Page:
Last month, we posted a blog about ‘team resilience’ following the launch of the Liverpool University Hospital’s Culture Awareness Programme for LUHFT Leaders. If you missed it, you can read it by clicking here.
As well as ‘team resilience’ one of the other learning outcomes from the Culture Awareness Programme is the importance of self-care.
Last Friday, we welcomed an international leading authority in Authentic Indian Head Massage, Kush Kumar. Kush very kindly accepted an invitation to gift his time to work with staff across the Trust offering a workshop on an Introduction to Indian Head Massage.
To paraphrase Ghandi, he said that it was important to meditate one hour everyday unless you were busy, then you should meditate for two hours.
Indian Head Massage, as you would expect from the name, originated in Indian and dates back thousands of years. Based on India’s Ayurvedic culture, it is a combination of gentle and deep tissue massage techniques that targets the head, neck, shoulders, and face to promote relaxation, release tension and reduce stress. It achieves this through working on the body’s mental, physical and emotional states.
The aim of the session was to gift staff with the ability to do the basic self-care on themselves, family and friends - and so those that attended were in for a real treat!
Kush (incidentally, Kush means happy and Kumar means prince) was taught Indian Head Massage by his grandfather at the age of 6 and has been learning, and teaching, ever since. His work as CEO of the Think Tree Hub takes him into universities, colleges and private institutions all over the world.
Kush, said: “When I was asked to gift my time to deliver a couple of sessions for staff I was only too pleased to do so. I am well aware of how difficult these last couple of years have been for NHS staff all over the country; and will continue to be for the foreseeable future.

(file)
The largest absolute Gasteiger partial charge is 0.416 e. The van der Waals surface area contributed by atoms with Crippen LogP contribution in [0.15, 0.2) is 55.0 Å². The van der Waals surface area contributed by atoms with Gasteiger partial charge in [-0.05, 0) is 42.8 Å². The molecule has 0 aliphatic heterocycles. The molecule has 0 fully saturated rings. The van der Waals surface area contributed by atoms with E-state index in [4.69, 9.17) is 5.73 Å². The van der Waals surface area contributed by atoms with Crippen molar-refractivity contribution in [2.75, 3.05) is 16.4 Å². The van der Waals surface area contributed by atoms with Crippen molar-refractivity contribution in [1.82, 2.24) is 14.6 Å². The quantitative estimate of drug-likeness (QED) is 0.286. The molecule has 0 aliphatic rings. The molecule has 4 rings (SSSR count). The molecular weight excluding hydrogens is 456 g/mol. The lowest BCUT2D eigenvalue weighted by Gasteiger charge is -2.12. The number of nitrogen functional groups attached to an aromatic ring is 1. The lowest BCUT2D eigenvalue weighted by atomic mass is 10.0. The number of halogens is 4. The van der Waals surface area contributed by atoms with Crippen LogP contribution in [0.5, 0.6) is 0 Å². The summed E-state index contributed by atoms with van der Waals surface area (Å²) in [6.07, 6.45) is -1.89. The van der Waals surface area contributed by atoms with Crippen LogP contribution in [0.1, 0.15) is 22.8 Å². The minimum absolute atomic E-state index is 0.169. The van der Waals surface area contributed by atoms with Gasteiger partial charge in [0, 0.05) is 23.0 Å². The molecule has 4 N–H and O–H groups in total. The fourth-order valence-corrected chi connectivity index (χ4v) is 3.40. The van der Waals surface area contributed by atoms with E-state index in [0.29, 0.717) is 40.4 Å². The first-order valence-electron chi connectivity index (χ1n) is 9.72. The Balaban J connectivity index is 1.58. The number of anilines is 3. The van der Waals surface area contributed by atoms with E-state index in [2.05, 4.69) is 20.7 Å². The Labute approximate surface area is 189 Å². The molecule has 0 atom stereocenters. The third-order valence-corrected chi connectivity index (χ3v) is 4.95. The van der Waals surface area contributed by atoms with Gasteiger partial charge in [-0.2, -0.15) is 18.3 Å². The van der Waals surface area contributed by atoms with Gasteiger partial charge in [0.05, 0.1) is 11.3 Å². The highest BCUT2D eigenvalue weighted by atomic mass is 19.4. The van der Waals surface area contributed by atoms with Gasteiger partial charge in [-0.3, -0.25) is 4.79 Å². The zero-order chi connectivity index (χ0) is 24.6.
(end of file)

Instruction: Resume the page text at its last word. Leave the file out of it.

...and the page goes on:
“Making time for yourself is important, even more so when you are busy and under pressure. To paraphrase Ghandi, he said that it was important to meditate one hour everyday unless you were busy, then you should meditate for two hours. Of course, that isn’t practical in a fast-moving NHS environment, but during the session I was able to demonstrate how different you can feel by just taking a few minutes out, to close your eyes and to focus on breathing.
“The simple practical techniques I demonstrated promotes psychological and emotional good health. What’s more, it is even better if staff use these techniques to care for each other. It promotes teamwork too.”
One of the valuable lessons I took from the session is that it is important to be mindful of yourself, otherwise you run the risk of burnout.
One of the staff members that attended was St Paul’s staff nurse, Maria Wilson. She said: “It’s all too easy to put everyone and everything before yourself when you are rushed off your feet; however, one of the valuable lessons I took from the session is that it is important to be mindful of yourself, otherwise you run the risk of burnout. You can’t help others if you are not in the right place.
“I honestly didn’t think I would be given the time to attend, but I am so grateful that my managers allowed me. Even walking into the room at the start of the session my mind was back in clinic. I felt tense. However, by the end of the session I was so relaxed and ready for the rest of the day.”
We would like to thank Kush and our amazing volunteer therapists who helped on the day for making our staff feel special and cared for.
If you would like to know more about Kush and his company, click here.